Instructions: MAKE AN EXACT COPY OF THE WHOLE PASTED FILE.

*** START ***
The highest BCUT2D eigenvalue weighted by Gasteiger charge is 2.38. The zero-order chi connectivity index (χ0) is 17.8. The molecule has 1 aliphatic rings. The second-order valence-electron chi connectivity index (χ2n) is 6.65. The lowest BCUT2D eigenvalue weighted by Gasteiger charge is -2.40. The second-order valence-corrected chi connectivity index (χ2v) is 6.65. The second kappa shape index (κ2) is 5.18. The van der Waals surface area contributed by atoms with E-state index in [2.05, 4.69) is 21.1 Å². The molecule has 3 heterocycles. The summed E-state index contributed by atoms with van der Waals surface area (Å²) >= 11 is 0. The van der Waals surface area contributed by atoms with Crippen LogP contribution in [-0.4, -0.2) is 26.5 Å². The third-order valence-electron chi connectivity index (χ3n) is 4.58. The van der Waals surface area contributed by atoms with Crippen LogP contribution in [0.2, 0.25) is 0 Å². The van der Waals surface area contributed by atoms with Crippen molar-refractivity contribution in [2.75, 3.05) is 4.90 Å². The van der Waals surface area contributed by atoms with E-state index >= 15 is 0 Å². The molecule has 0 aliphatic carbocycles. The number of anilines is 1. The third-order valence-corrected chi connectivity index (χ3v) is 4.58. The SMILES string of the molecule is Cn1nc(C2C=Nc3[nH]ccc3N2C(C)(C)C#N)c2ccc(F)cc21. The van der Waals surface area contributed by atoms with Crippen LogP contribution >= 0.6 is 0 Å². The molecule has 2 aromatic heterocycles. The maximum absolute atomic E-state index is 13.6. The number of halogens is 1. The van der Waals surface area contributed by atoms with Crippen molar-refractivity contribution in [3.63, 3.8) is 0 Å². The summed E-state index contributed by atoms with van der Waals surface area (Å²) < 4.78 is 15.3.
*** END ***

The highest BCUT2D eigenvalue weighted by Gasteiger charge is 2.38. The zero-order chi connectivity index (χ0) is 17.8. The molecule has 1 aliphatic rings. The second-order valence-electron chi connectivity index (χ2n) is 6.65. The lowest BCUT2D eigenvalue weighted by Gasteiger charge is -2.40. The second-order valence-corrected chi connectivity index (χ2v) is 6.65. The second kappa shape index (κ2) is 5.18. The van der Waals surface area contributed by atoms with E-state index in [2.05, 4.69) is 21.1 Å². The molecule has 3 heterocycles. The summed E-state index contributed by atoms with van der Waals surface area (Å²) >= 11 is 0. The van der Waals surface area contributed by atoms with Crippen LogP contribution in [-0.4, -0.2) is 26.5 Å². The third-order valence-electron chi connectivity index (χ3n) is 4.58. The van der Waals surface area contributed by atoms with Crippen LogP contribution in [0.2, 0.25) is 0 Å². The van der Waals surface area contributed by atoms with Crippen molar-refractivity contribution in [2.75, 3.05) is 4.90 Å². The van der Waals surface area contributed by atoms with E-state index >= 15 is 0 Å². The molecule has 0 aliphatic carbocycles. The number of anilines is 1. The third-order valence-corrected chi connectivity index (χ3v) is 4.58. The SMILES string of the molecule is Cn1nc(C2C=Nc3[nH]ccc3N2C(C)(C)C#N)c2ccc(F)cc21. The van der Waals surface area contributed by atoms with Crippen LogP contribution >= 0.6 is 0 Å². The molecule has 2 aromatic heterocycles. The maximum absolute atomic E-state index is 13.6. The number of halogens is 1. The van der Waals surface area contributed by atoms with Crippen molar-refractivity contribution in [3.63, 3.8) is 0 Å². The summed E-state index contributed by atoms with van der Waals surface area (Å²) < 4.78 is 15.3.